Not a day goes by without a new story about some security screw-up involving a lost or misplaced BlackBerry. This week, officials with John McCain’s campaign mistakenly sold a BlackBerry to a Fox television reporter for $20 in a fire sale.
The device contained confidential campaign information. And many Hollywood gossip publications were abuzz earlier this month with news that Tom Cruise had lost his BlackBerry while promoting a movie in Toronto.
Because of their small size, BlackBerries and other handheld mobile devices have a big chance of being lost or stolen, according to Stewart Wolfe, senior manager advisory services for IT security, asset management and software compliance with KPMG LLP., in Toronto.
“The likelihood of leaving your BlackBerry or PDA powered on or unlocked in the back of a taxi are considerably higher than leaving your laptop in the same state,” Wolfe said. “You must carefully consider what applications you put on the device, what information you store on it, and the business impact if the device falls into the wrong hands.”
The KPMG manager highlighted three major concerns regarding misplaced BlackBerries:
- Theft of a device that has not been password protected
- Unencrypted data stored on the optional memory card
- Malicious applications that try to steal company information
With such security vulnerabilities, little wonder White House officials want President-Elect Barack Obama to relinquish his BlackBerry before taking office.
Are there steps you can take immediately to keep your BlackBerry safe and prevent theft or tampering?
Dan Hoffman, author, mobile security expert and CTO of Columbus, Obio-based SMobile Systems offers five straightforward, easy-to-implement steps to keep your BlackBerry safe.
1) Treat your BlackBerry like a PC
You wouldn’t shop online, open e-mail attachments and check your bank account on your PC without having the proper firewalls, anti-virus and anti-malware protections in place, would you? So, why are you doing it with your BlackBerry? A BlackBerry is a mini computer, said Hoffman.
“The perception that viruses and malware are not a problem on BlackBerries is out dated,” said Hoffman. “The reason we don’t hear about widespread infections is because the nature of malware has changed. Infections used to be done for fun and notoriety. Now these crimes are financially motivated.”
Without software that can scan for problems and update virus definitions, BlackBerries are being quietly infected without their owners even knowing it, said Hoffman. And the creepiest part of that news is that the most popular type malware currently seen on BlackBerries is spyware, according to research from SMobile Systems.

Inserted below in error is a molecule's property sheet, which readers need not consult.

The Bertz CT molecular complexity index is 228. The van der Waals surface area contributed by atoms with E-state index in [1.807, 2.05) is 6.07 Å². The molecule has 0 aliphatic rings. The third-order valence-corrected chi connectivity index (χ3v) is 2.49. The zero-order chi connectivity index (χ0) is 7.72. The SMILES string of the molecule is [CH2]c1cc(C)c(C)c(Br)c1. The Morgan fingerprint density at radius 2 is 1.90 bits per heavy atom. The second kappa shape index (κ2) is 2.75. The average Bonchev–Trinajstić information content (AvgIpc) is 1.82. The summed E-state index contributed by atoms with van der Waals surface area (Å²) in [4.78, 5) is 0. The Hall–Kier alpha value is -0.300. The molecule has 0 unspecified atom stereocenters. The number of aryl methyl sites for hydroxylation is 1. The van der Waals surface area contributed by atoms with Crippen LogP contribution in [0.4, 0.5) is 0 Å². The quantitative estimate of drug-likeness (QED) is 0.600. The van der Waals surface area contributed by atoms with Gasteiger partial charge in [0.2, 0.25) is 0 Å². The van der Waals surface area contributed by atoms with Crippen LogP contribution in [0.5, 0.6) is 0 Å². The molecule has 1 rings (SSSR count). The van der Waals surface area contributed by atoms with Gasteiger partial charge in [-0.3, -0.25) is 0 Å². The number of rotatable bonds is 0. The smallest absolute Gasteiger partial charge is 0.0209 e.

“Spyware can intercept every email and text message that goes in and out of the device. And it can remotely turn on the phone and listen in on conversations,” said Hoffman.
2) Watch your back
Does this sound familiar? You are killing time during a layover in Dallas and are housekeeping on your BlackBerry: Checking and responding to work e-mails, making important work-related calls. Maybe you are even checking your bank account.
“I can’t even tell you how much personal and sensitive information I’ve inadvertently seen or heard over the years because of what people were doing with their mobile devices,” said Hoffman.
Hoffman recounts a recent flight where he sat directly behind a BlackBerry user who was organizing all of his passwords and entry codes.
“I could see everything though the seats,” said Hoffman.
Hoffman’s point? Be discreet. Keep your private information private by taking care of business in a place where prying eyes can’t see. And keep the conversations in front of people to a minimum. Besides risking a potential breach, you also risk annoying your neighbor.
3) Keep it on you!!
This sounds like the most obvious piece of advice, but as Hoffman points out, this is where most of the trouble begins for BlackBerry owners.
“They are small and just left everywhere,” noted Hoffman.
Popular places for slip-ups and loss include bars and restaurants where users place the device on a table or a bar, get into conversation and forget about. This not only opens up the possibility of leaving it behind, but also for theft. Even a temporary theft can be damaging. The bad guy can either obtain sensitive data or install a Trojan horse within a matter of seconds once the device is in hand, said Hoffman.
4) Have a back up
Ok, so you didn’t follow the last step and now you have idea where your BlackBerry is located. What can you do? It depends on if you have prepared for this scenario.
If it’s a corporate device and you work for a company with an enterprise BlackBerry server, contact IT immediately. They can remotely lock or wipe the device. If it is your personal BlackBerry, or if your company doesn’t have that kind of support, consider installing software that gives you this kind of capability. Investing in a program that gives you remote access means you can lock the device so others can’t get into it. You can also back up the information you have stored on the BlackBerry and wipe it clean if you think it is lost permanently.
The investment, said Hoffman, means a lost device is simply a lost device, a piece of hardware. If you act quickly enough, it won’t mean the loss of sensitive corporate data.
5) Utilize encryption
On RIM devices, encryption is there, said Hoffman. Users simply need to activate. But many unfortunately do not.
Five mistakes to avoid for better mobile phone security
With files from Nestor Arellano